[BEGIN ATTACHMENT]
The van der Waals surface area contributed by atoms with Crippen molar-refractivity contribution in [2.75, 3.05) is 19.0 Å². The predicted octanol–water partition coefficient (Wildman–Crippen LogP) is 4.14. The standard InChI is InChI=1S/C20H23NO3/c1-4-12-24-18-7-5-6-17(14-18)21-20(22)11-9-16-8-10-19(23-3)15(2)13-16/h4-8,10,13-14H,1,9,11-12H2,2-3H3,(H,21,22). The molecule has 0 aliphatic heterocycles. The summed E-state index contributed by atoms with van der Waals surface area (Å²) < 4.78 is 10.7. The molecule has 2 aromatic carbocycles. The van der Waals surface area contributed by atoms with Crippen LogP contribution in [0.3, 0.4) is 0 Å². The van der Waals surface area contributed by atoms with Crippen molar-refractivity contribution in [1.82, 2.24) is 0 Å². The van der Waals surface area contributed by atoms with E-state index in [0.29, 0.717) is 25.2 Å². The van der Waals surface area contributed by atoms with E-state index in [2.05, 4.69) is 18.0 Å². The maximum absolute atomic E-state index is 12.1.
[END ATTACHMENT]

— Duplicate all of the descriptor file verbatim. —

The van der Waals surface area contributed by atoms with Crippen molar-refractivity contribution in [2.75, 3.05) is 19.0 Å². The predicted octanol–water partition coefficient (Wildman–Crippen LogP) is 4.14. The standard InChI is InChI=1S/C20H23NO3/c1-4-12-24-18-7-5-6-17(14-18)21-20(22)11-9-16-8-10-19(23-3)15(2)13-16/h4-8,10,13-14H,1,9,11-12H2,2-3H3,(H,21,22). The molecule has 0 aliphatic heterocycles. The summed E-state index contributed by atoms with van der Waals surface area (Å²) < 4.78 is 10.7. The molecule has 2 aromatic carbocycles. The van der Waals surface area contributed by atoms with Crippen LogP contribution in [0.3, 0.4) is 0 Å². The van der Waals surface area contributed by atoms with Crippen molar-refractivity contribution in [1.82, 2.24) is 0 Å². The van der Waals surface area contributed by atoms with E-state index in [0.29, 0.717) is 25.2 Å². The van der Waals surface area contributed by atoms with E-state index in [2.05, 4.69) is 18.0 Å². The maximum absolute atomic E-state index is 12.1.